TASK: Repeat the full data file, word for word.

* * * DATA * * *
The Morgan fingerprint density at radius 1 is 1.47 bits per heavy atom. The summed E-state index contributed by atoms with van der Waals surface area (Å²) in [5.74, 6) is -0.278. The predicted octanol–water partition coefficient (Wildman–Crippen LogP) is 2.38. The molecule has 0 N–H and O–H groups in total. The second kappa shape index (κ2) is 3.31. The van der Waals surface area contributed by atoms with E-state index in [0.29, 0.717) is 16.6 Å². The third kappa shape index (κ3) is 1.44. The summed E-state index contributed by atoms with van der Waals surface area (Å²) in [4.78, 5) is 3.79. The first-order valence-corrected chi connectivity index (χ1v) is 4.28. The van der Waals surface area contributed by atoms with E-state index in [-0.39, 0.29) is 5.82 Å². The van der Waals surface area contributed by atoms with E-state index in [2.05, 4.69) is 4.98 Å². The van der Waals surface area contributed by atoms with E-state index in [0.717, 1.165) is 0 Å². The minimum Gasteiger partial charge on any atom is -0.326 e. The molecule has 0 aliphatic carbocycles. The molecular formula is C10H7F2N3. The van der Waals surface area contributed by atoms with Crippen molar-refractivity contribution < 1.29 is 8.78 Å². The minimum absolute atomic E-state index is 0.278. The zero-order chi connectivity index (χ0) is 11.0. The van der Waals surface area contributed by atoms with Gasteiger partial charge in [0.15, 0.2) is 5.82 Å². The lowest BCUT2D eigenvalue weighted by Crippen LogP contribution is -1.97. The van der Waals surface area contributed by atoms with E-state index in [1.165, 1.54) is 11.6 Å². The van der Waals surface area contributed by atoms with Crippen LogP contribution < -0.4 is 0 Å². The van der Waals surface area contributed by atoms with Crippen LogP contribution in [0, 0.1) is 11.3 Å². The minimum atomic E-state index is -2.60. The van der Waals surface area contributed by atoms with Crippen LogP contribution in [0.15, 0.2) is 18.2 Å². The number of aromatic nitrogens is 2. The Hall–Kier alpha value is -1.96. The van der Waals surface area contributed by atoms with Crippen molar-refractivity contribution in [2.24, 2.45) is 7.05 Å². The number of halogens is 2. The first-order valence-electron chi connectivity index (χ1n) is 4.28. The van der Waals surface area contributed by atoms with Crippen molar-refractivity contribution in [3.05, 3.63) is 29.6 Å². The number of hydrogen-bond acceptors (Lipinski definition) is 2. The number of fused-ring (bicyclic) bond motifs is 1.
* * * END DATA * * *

The Morgan fingerprint density at radius 1 is 1.47 bits per heavy atom. The summed E-state index contributed by atoms with van der Waals surface area (Å²) in [5.74, 6) is -0.278. The predicted octanol–water partition coefficient (Wildman–Crippen LogP) is 2.38. The molecule has 0 N–H and O–H groups in total. The second kappa shape index (κ2) is 3.31. The van der Waals surface area contributed by atoms with E-state index in [0.29, 0.717) is 16.6 Å². The third kappa shape index (κ3) is 1.44. The summed E-state index contributed by atoms with van der Waals surface area (Å²) in [4.78, 5) is 3.79. The first-order valence-corrected chi connectivity index (χ1v) is 4.28. The van der Waals surface area contributed by atoms with E-state index in [-0.39, 0.29) is 5.82 Å². The van der Waals surface area contributed by atoms with E-state index in [2.05, 4.69) is 4.98 Å². The van der Waals surface area contributed by atoms with E-state index in [0.717, 1.165) is 0 Å². The minimum Gasteiger partial charge on any atom is -0.326 e. The molecule has 0 aliphatic carbocycles. The molecular formula is C10H7F2N3. The van der Waals surface area contributed by atoms with Crippen molar-refractivity contribution < 1.29 is 8.78 Å². The minimum absolute atomic E-state index is 0.278. The zero-order chi connectivity index (χ0) is 11.0. The van der Waals surface area contributed by atoms with Gasteiger partial charge in [0.15, 0.2) is 5.82 Å². The lowest BCUT2D eigenvalue weighted by Crippen LogP contribution is -1.97. The van der Waals surface area contributed by atoms with E-state index in [1.165, 1.54) is 11.6 Å². The van der Waals surface area contributed by atoms with Crippen LogP contribution < -0.4 is 0 Å². The van der Waals surface area contributed by atoms with Crippen LogP contribution in [0, 0.1) is 11.3 Å². The minimum atomic E-state index is -2.60. The van der Waals surface area contributed by atoms with Crippen LogP contribution in [0.15, 0.2) is 18.2 Å². The number of aromatic nitrogens is 2. The Hall–Kier alpha value is -1.96. The van der Waals surface area contributed by atoms with Crippen molar-refractivity contribution in [2.24, 2.45) is 7.05 Å². The number of halogens is 2. The first-order valence-electron chi connectivity index (χ1n) is 4.28. The van der Waals surface area contributed by atoms with Crippen molar-refractivity contribution in [3.05, 3.63) is 29.6 Å². The number of hydrogen-bond acceptors (Lipinski definition) is 2. The number of fused-ring (bicyclic) bond motifs is 1.